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2021–22 MOCA ADVANCE EXHIBITION SCHEDULE

2021–22 MOCA ADVANCE EXHIBITION SCHEDULE

Wednesday, July 14, 2021

JENNIFER PACKER: EVERY SHUT EYE AIN’T SLEEP
JULY 1, 2021–FEBRUARY 21, 2022
MOCA GRAND
CURATOR: BENNETT SIMPSON
Free admission, as part of MOCA’s Art for All initiative

Jennifer Packer, Untitled, 2020, Charcoal and pastel on colored paper, 9 x 9 3/4 inches (22.9 x 24.8 cm). Courtesy of Sikkema Jenkins & Co., New York, Corvi-Mora, London.

In recent years, artist Jennifer Packer has received increasing acclaim for her intensely lyrical and emotionally nuanced portraits of friends and family members, as well as numerous floral paintings memorializing lives stopped by police violence. Rendered in virtuosic expressive style and layered intensity, Packer’s recent paintings and works on paper surface representations of intimacy, embodiment, and loss and mark an important new direction in figurative painting. This exhibition of 25 new and recent works is the West Coast debut of a rising talent.

Jennifer Packer, Idle Hands, 2021, Oil on canvas, 90 x 84 inches (228.6 x 213.36 cm), Purchase with funds provided by the Acquisition and Collection Committee. Image courtesy of Sikkema Jenkins & Co., New York, Corvi-Mora, London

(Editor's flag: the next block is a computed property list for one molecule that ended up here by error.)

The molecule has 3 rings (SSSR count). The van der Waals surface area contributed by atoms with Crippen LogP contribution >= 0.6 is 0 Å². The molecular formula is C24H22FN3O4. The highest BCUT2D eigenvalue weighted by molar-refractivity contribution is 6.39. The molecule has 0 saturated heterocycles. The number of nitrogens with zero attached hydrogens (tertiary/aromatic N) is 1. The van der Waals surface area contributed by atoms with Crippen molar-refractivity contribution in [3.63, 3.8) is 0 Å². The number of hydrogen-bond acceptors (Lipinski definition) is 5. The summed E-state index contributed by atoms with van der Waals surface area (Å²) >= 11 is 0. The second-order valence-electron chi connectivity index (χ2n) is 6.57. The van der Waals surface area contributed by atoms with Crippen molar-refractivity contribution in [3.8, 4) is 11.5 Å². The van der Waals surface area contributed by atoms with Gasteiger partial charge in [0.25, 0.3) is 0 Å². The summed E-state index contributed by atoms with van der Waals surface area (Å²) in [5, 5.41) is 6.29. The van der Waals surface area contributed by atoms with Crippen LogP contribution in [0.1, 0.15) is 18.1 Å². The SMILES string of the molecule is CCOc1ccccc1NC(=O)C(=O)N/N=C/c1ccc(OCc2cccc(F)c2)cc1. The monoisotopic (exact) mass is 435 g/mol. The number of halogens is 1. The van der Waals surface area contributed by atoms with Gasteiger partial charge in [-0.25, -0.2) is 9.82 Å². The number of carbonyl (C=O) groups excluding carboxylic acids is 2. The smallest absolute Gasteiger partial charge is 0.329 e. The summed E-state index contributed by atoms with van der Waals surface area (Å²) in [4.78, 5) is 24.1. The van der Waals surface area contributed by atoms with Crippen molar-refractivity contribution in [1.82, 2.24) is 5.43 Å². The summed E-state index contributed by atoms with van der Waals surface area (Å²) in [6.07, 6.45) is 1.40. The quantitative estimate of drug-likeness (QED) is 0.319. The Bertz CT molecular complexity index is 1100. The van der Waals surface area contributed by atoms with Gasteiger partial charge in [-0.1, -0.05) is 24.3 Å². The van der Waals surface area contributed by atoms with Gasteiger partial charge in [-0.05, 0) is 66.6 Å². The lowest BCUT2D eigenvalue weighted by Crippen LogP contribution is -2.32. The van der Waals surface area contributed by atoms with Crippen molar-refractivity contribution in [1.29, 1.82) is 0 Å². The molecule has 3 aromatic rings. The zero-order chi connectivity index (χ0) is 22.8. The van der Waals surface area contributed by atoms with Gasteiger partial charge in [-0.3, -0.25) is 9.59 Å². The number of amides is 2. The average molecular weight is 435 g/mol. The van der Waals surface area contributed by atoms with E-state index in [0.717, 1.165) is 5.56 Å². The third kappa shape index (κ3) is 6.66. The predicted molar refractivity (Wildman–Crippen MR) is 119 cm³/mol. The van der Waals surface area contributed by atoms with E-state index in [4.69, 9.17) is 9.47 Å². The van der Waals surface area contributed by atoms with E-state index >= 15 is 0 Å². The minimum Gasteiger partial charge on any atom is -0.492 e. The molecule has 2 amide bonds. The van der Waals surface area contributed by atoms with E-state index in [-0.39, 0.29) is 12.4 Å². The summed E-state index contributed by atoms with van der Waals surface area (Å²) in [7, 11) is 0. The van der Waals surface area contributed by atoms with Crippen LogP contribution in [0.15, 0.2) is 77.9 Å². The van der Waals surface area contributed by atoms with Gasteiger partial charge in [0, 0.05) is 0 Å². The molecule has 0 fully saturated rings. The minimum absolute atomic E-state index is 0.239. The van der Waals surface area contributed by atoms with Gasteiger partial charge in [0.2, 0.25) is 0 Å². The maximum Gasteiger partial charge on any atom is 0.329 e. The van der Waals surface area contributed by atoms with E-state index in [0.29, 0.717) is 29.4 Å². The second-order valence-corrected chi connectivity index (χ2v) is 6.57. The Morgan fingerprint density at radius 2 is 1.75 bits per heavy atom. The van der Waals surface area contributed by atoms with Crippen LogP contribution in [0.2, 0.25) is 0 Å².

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EVIDENCE: SELECTIONS FROM THE COLLECTION
JULY 1, 2021–FEBRUARY 21, 2022
MOCA GRAND
CURATOR: REBECCA LOWERY
Free admission, as part of MOCA’s Art for All initiative

Our experience of time is situational and decidedly elastic, a reality that many of us have perceived with new acuity over the course of the Covid-19 pandemic in ways intimately related to our differing responsibilities and stations in life. This selection of works from MOCA’s collection considers some of the myriad ways that artists mark, capture, or meditate on the passage of time: its duration, its ordering into past and present, and its relation to memory. At center stage is a drawing by Los Angeles-based artist Carmen Argote, Digesting Scroll—Feb, March, April (2020), the first work of art made during the pandemic to enter MOCA’s collection.

MAKING SPACE: RECENT PHOTOGRAPHY ACQUISITIONS
JULY 1, 2021–FEBRUARY 21, 2022
MOCA GRAND
CURATOR: REBECCA LOWERY
Free admission, part of MOCA’s Art for All initiative